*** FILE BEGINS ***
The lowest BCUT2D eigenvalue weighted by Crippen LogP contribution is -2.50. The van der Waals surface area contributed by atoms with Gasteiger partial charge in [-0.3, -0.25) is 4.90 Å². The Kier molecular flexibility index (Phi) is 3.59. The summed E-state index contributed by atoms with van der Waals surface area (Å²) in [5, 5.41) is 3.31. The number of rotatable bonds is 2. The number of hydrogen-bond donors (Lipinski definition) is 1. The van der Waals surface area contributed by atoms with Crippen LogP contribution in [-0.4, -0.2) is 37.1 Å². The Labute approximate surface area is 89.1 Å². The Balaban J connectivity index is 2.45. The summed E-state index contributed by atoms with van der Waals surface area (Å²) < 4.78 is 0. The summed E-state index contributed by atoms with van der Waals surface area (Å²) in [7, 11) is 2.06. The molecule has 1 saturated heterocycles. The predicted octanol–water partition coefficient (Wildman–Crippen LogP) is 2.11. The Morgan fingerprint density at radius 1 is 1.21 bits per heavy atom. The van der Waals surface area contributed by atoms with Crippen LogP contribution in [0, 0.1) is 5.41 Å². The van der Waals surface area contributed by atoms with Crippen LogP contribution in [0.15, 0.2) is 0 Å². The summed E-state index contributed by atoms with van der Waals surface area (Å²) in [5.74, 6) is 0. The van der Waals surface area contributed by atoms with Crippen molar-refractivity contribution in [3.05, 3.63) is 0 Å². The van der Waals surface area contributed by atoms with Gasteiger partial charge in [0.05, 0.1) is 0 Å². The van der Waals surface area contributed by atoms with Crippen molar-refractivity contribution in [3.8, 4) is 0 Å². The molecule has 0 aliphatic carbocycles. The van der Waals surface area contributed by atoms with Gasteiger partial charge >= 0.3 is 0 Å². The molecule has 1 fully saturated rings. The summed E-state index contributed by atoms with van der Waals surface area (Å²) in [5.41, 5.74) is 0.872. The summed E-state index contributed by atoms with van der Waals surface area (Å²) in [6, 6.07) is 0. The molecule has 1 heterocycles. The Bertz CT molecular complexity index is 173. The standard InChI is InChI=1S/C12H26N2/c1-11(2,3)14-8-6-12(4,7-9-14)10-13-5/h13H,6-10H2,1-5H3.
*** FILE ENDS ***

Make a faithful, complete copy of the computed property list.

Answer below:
The lowest BCUT2D eigenvalue weighted by Crippen LogP contribution is -2.50. The van der Waals surface area contributed by atoms with Gasteiger partial charge in [-0.3, -0.25) is 4.90 Å². The Kier molecular flexibility index (Phi) is 3.59. The summed E-state index contributed by atoms with van der Waals surface area (Å²) in [5, 5.41) is 3.31. The number of rotatable bonds is 2. The number of hydrogen-bond donors (Lipinski definition) is 1. The van der Waals surface area contributed by atoms with Crippen LogP contribution in [-0.4, -0.2) is 37.1 Å². The Labute approximate surface area is 89.1 Å². The Balaban J connectivity index is 2.45. The summed E-state index contributed by atoms with van der Waals surface area (Å²) < 4.78 is 0. The summed E-state index contributed by atoms with van der Waals surface area (Å²) in [7, 11) is 2.06. The molecule has 1 saturated heterocycles. The predicted octanol–water partition coefficient (Wildman–Crippen LogP) is 2.11. The Morgan fingerprint density at radius 1 is 1.21 bits per heavy atom. The van der Waals surface area contributed by atoms with Crippen LogP contribution in [0, 0.1) is 5.41 Å². The van der Waals surface area contributed by atoms with Crippen LogP contribution in [0.15, 0.2) is 0 Å². The summed E-state index contributed by atoms with van der Waals surface area (Å²) in [5.74, 6) is 0. The van der Waals surface area contributed by atoms with Crippen molar-refractivity contribution in [3.05, 3.63) is 0 Å². The van der Waals surface area contributed by atoms with Gasteiger partial charge in [0.05, 0.1) is 0 Å². The van der Waals surface area contributed by atoms with Crippen molar-refractivity contribution in [3.8, 4) is 0 Å². The molecule has 0 aliphatic carbocycles. The van der Waals surface area contributed by atoms with Gasteiger partial charge >= 0.3 is 0 Å². The molecule has 1 fully saturated rings. The summed E-state index contributed by atoms with van der Waals surface area (Å²) in [5.41, 5.74) is 0.872. The summed E-state index contributed by atoms with van der Waals surface area (Å²) in [6, 6.07) is 0. The molecule has 1 heterocycles. The Bertz CT molecular complexity index is 173. The standard InChI is InChI=1S/C12H26N2/c1-11(2,3)14-8-6-12(4,7-9-14)10-13-5/h13H,6-10H2,1-5H3.